NASA Receives First Lunar CubeRover from Astrobotic

Astrobotic fulfills NASA’s $750k SBIR contract for developing a lightweight planetary rover


After three years of intensive engineering work, Astrobotic’s CubeRover is on its way to NASA’s Kennedy Space Center in Florida. The CubeRover is designed to provide an affordable mobile outlet for scientific instruments and other payloads to operate on the surface of the Moon. This occasion marks the first time Astrobotic’s Planetary Mobility department has delivered rover hardware to an outside entity.

Named for its modular, scalable design, the CubeRover was co-developed with Carnegie Mellon University, with input from a NASA team at Kennedy, and marks the completion of work on NASA’s $750,000 Small Business Innovation Research (SBIR) Phase 2 contract to develop a lightweight rover with flight characteristics.

Astrobotic has since refined and commercialized the CubeRover product line with the goal of supporting mobility as a service with a variety of diverse payloads, making lunar access easier for smaller tech demonstrations and scientific investigations. The rover is also designed to be integrated onto multiple lunar landers for voyages to the Moon, facilitating its inclusion on a wide variety of future space missions.

Designing the compact CubeRover presented an array of engineering challenges for the Astrobotic and Carnegie Mellon teams. Among many concerns, the teams were tasked with regulating the rover’s temperature in extreme climate fluctuations, keeping its mass minimal, and ensuring the rover maintained optimum mobility for instruments operating on the rover. The teams created a robust thermal design able to endure temperatures ranging from space (-455ºF) to the lunar surface (260ºF). The result is the lightest commercial planetary rover ever created. The CubeRover was also outfitted with a calibrated camera used to orient itself relative to known objects on the lunar surface, such as Astrobotic’s Peregrine lander. The ability for the rover’s operation team to recognize its position on the Moon augments the value of the data, allowing payload customers to make informed decisions about where to travel next.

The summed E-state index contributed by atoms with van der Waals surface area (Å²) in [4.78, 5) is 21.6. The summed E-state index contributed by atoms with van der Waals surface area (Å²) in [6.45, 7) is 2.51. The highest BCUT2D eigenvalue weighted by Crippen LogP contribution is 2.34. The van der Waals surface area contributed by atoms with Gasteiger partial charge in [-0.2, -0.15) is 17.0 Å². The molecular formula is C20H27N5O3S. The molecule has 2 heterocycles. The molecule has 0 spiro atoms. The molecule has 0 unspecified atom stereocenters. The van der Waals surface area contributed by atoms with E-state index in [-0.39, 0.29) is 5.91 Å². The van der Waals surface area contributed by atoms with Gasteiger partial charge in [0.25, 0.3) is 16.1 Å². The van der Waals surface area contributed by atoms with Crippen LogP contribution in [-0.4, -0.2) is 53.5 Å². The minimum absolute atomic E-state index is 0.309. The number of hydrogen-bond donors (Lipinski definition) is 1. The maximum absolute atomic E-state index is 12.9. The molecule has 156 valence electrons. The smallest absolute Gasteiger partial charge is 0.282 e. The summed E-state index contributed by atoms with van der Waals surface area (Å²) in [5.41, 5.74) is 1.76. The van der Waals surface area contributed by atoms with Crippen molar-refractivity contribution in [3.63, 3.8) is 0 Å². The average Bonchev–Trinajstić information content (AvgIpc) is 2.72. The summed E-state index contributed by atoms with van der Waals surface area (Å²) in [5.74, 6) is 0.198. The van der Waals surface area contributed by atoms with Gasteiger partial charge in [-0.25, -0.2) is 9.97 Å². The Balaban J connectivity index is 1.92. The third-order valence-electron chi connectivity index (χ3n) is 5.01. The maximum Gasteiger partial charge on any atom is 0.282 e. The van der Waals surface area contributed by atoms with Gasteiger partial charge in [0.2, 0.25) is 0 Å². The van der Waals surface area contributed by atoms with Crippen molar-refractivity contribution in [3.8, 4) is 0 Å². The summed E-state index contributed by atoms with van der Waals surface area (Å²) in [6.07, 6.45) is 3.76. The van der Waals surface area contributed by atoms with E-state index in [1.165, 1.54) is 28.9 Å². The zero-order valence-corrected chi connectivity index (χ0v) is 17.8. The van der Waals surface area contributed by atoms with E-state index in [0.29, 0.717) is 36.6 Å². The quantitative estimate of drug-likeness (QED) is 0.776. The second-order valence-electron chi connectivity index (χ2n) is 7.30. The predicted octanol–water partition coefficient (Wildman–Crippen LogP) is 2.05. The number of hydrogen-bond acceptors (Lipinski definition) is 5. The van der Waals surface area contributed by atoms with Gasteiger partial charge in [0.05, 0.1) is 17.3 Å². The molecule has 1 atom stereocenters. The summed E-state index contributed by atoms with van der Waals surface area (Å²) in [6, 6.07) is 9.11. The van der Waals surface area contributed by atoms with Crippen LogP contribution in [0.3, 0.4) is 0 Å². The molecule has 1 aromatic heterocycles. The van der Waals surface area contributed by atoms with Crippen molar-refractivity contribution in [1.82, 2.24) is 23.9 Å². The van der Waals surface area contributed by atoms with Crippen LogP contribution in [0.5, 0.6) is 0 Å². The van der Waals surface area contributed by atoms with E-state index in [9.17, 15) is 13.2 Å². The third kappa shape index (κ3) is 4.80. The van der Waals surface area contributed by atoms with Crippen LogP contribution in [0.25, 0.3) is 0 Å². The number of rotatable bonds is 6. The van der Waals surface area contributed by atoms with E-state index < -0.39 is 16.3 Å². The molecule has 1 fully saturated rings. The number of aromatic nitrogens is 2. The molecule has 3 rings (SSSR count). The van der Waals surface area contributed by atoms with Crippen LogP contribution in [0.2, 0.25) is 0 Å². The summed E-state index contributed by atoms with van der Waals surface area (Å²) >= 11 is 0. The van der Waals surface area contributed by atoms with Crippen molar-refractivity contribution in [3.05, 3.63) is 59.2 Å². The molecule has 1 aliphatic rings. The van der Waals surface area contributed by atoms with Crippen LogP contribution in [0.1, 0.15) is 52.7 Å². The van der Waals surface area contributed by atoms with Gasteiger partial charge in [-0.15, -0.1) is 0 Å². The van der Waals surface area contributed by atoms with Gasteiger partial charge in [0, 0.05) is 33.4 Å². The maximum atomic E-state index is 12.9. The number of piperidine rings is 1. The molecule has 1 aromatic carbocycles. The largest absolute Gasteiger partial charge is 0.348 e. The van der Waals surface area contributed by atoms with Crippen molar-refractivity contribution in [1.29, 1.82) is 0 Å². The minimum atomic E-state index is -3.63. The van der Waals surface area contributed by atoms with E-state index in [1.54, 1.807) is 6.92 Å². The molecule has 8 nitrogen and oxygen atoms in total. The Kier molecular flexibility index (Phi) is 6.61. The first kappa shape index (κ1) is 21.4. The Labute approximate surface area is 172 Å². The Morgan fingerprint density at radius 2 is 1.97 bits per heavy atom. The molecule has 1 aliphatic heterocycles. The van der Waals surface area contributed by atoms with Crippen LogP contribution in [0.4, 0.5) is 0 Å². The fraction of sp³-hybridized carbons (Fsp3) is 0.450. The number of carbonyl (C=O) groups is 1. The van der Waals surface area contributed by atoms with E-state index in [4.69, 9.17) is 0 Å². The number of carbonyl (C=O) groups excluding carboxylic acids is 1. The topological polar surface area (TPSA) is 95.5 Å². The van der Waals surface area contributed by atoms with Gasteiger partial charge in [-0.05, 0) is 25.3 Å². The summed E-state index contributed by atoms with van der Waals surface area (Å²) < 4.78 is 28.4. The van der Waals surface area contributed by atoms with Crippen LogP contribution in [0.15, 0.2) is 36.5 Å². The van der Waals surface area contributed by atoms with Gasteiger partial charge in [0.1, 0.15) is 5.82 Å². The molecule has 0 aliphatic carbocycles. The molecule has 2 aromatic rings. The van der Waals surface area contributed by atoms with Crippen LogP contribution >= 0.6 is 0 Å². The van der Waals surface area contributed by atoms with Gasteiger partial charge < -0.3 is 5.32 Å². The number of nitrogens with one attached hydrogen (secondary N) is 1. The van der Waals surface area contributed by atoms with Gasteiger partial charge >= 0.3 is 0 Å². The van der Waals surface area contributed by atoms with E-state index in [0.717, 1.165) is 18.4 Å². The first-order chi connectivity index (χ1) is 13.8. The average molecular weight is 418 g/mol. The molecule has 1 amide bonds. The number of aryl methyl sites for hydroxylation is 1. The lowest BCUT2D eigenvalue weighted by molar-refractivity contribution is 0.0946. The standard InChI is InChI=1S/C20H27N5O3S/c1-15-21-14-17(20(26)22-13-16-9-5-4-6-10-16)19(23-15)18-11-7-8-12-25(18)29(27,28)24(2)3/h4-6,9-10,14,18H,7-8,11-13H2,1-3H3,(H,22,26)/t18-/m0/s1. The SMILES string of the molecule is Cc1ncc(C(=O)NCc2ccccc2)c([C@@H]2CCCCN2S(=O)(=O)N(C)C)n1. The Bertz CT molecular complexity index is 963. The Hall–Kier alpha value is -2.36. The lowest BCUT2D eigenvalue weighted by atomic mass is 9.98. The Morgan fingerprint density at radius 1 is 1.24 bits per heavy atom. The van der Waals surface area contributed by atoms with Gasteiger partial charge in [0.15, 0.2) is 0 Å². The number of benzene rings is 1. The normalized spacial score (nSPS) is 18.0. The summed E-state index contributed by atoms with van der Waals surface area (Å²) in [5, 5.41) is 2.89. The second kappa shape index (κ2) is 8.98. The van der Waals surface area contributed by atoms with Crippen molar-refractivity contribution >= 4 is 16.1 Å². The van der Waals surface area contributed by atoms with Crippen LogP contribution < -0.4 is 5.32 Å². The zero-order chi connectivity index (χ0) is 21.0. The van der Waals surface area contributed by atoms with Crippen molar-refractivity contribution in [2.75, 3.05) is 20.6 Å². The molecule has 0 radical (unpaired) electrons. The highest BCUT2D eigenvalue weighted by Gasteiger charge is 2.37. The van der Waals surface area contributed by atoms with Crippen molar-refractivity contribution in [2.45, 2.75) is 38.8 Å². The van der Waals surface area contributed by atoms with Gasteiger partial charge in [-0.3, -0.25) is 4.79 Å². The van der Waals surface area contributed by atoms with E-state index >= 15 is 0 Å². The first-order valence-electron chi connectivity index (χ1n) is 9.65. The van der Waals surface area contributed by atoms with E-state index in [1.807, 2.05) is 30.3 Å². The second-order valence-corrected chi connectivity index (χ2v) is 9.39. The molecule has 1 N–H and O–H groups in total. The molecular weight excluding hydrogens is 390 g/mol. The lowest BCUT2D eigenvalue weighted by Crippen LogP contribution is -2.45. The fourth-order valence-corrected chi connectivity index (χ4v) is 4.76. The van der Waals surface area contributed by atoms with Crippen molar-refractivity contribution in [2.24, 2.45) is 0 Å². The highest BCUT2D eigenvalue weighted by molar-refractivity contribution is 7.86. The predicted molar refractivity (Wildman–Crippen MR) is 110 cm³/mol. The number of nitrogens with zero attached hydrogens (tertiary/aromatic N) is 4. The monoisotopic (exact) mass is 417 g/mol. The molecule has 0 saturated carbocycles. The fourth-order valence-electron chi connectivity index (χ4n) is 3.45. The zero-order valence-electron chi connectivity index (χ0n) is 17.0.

“Because our CubeRover is so light — in the four kilogram range — it dramatically reduces flight cost, making the Moon more accessible to more customers,“ says Mike Provenzano, Astrobotic’s Director of Planetary Mobility. ““We’re also including industry standard interfaces throughout the rover to simplify the payload integration process.”

In the coming months, a team at Kennedy’s Granular Mechanics and Regolith Operations (GMRO) Laboratory will conduct a battery of mobility tests on the CubeRover in their analogous lunar regolith simulant — a terrain that closely mimics the mechanical properties of the lunar surface. These tests will measure the slopes, gaps, and other surface irregularities the rover can navigate. Drop testing will ensure the rover is not at risk of tipping over during its deployment from a lander to the lunar surface.

Astrobotic’s work on CubeRover will continue through its $2M Tipping Point contract with NASA, concluding in February 2022. This program funds the flight qualification of the 2U CubeRover product line, and also outfits the rover with a set of advanced features including a lighter all-wheel-drive system, a solar array for recharging, adaptive image compression, and additional interfaces to support a wider variety of landers and payloads.